To compile the examples and run the tests, use the following command:

make 

The Makefile  produces output similar to the following sample:

Compiling program armplinfo.f90:
gcc -c armplinfo.f90 -o armplinfo.o
Linking program armplinfo.exe:
gfortran -armplinfo.o -o armplinfo.exe -mcpu=native -lm
Running program armplinfo.exe: 

... 

Testing: no example difference files were generated.
Test passed OK

Example: fftw_dft_r2c_1d_c_example.c

The fftw_dft_r2c_1d_c_example.c example does the following:

  • Creates an FFT plan for a one-dimensional, real-to-Hermitian Fourier transform, and a plan for its inverse, Hermitian-to-real transform.
  • Executes the first plan to output the transformed values in y.
  • Destroys the first plan.
  • Prints the components of the transform.
  • Executes the second plan to get the original data, unscaled.
  • Destroys the second plan.
  • Outputs the original and restored values, scaled (they should be identical).

/*
 * fftw_dft_r2c_1d: FFT of a real sequence
 *
 * ARMPL version 20.3 Copyright Arm 2020
 */

#include <armpl.h>
#include <complex.h>
#include <fftw3.h>
#include <math.h>
#include <stdio.h>

int main(void) {
#define NMAX 20
	double xx[NMAX];
	double x[NMAX];
	// The output vector is of size (n/2)+1 as it is Hermitian
	fftw_complex y[NMAX / 2 + 1];

	printf(
	    "ARMPL example: FFT of a real sequence using fftw_plan_dft_r2c_1d\n");
	printf(
	    "----------------------------------------------------------------\n");
	printf("\n");

	/* The sequence of double data */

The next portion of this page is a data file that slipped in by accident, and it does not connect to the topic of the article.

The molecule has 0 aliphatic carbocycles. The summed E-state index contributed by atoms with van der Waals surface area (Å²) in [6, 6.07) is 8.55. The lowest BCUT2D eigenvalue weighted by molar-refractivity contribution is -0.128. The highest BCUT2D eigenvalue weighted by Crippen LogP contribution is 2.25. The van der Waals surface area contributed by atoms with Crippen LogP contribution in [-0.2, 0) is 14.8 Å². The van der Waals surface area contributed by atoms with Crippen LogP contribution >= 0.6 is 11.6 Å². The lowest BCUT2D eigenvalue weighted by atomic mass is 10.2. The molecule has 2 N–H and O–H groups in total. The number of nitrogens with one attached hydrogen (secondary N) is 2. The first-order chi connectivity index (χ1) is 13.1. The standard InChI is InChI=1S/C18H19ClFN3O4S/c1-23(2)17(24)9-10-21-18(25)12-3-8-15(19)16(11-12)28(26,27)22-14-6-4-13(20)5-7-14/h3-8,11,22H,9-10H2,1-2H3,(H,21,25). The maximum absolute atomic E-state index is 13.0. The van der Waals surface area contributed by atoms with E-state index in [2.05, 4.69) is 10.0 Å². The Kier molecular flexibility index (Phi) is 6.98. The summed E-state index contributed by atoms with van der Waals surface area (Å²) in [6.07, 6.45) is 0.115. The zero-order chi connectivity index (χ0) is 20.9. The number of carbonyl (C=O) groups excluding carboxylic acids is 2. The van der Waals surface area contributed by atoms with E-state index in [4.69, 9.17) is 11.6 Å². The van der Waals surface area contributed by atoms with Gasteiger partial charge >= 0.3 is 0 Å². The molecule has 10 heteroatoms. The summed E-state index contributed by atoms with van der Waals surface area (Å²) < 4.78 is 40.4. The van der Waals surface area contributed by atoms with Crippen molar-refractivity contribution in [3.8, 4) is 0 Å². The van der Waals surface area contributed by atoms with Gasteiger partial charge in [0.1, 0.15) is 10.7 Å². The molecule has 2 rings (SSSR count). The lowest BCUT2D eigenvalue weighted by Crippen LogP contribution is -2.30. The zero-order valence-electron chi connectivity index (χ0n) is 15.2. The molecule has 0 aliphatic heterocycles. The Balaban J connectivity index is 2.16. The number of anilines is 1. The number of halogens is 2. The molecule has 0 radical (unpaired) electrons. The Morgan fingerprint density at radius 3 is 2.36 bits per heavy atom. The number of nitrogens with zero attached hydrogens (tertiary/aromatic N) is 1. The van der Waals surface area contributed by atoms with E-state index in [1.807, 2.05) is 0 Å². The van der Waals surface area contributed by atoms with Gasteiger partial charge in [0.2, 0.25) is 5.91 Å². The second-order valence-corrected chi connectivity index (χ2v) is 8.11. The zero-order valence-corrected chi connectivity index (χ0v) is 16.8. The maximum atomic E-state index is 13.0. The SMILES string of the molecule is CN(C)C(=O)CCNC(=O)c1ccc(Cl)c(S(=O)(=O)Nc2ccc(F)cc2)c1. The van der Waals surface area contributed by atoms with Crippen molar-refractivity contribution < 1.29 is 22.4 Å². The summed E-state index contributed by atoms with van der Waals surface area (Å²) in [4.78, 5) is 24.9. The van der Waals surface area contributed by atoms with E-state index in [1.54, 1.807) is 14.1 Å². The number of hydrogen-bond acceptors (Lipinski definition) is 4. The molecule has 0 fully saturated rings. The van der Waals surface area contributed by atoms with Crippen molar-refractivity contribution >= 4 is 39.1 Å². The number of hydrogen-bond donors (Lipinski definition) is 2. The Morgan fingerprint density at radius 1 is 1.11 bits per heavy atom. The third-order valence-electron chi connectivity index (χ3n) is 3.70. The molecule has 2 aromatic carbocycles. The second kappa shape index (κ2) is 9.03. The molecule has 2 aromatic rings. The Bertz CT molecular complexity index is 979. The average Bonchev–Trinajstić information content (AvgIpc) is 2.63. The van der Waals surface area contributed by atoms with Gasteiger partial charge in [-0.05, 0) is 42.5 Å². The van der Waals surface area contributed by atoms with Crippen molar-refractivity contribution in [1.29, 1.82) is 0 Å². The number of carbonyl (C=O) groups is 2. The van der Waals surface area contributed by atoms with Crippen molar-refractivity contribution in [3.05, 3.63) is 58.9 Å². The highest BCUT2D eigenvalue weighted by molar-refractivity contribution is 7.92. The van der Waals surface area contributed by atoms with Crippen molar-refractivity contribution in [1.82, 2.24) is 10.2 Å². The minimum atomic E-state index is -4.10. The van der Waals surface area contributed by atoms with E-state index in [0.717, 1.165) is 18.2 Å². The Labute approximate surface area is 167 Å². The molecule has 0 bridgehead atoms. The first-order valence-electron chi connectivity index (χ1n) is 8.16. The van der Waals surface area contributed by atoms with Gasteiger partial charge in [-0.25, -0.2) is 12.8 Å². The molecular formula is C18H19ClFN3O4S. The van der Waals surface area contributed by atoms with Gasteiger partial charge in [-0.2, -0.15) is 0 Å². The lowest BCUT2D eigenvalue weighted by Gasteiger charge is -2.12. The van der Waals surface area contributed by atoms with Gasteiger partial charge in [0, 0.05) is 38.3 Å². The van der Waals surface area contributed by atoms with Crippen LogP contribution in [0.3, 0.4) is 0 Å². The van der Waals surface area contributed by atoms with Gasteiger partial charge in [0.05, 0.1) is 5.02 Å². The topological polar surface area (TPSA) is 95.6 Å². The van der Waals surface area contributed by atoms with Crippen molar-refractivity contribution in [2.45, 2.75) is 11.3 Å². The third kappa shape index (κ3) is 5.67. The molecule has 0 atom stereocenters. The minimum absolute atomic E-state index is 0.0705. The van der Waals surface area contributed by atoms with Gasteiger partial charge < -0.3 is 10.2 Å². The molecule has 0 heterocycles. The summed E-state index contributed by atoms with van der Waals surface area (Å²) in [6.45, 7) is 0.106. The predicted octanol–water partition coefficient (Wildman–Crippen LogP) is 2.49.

int n = 7;
	x[0] = 0.34907;
	x[1] = 0.54890;
	x[2] = 0.74776;
	x[3] = 0.94459;
	x[4] = 1.13850;
	x[5] = 1.32850;
	x[6] = 1.51370;

	// Use dcopy to copy the values into another array (preserve input)
	cblas_dcopy(n, x, 1, xx, 1);

	// Initialise a plan for a real-to-complex 1d transform from x->y
	fftw_plan forward_plan = fftw_plan_dft_r2c_1d(n, x, y, FFTW_ESTIMATE);
	// Initialise a plan for a complex-to-real 1d transform from y->x (inverse)
	fftw_plan inverse_plan = fftw_plan_dft_c2r_1d(n, y, x, FFTW_ESTIMATE);

	// Execute the forward plan and then deallocate the plan
	/* NOTE: FFTW does NOT compute a normalised transform -
	 * returned array will contain unscaled values */
	fftw_execute(forward_plan);
	fftw_destroy_plan(forward_plan);

	printf("Components of discrete Fourier transform:\n");
	printf("\n");
	int j;
	for (j = 0; j <= n / 2; j++)
		// Scale factor of 1/sqrt(n) to output normalised data
		printf("%4d   (%7.4f%7.4f)\n", j + 1, creal(y[j]) / sqrt(n),
		       cimag(y[j]) / sqrt(n));

	// Execute the reverse plan and then deallocate the plan
	/* NOTE: FFTW does NOT compute a normalised transform -
	 * returned array will contain unscaled values */
	fftw_execute(inverse_plan);
	fftw_destroy_plan(inverse_plan);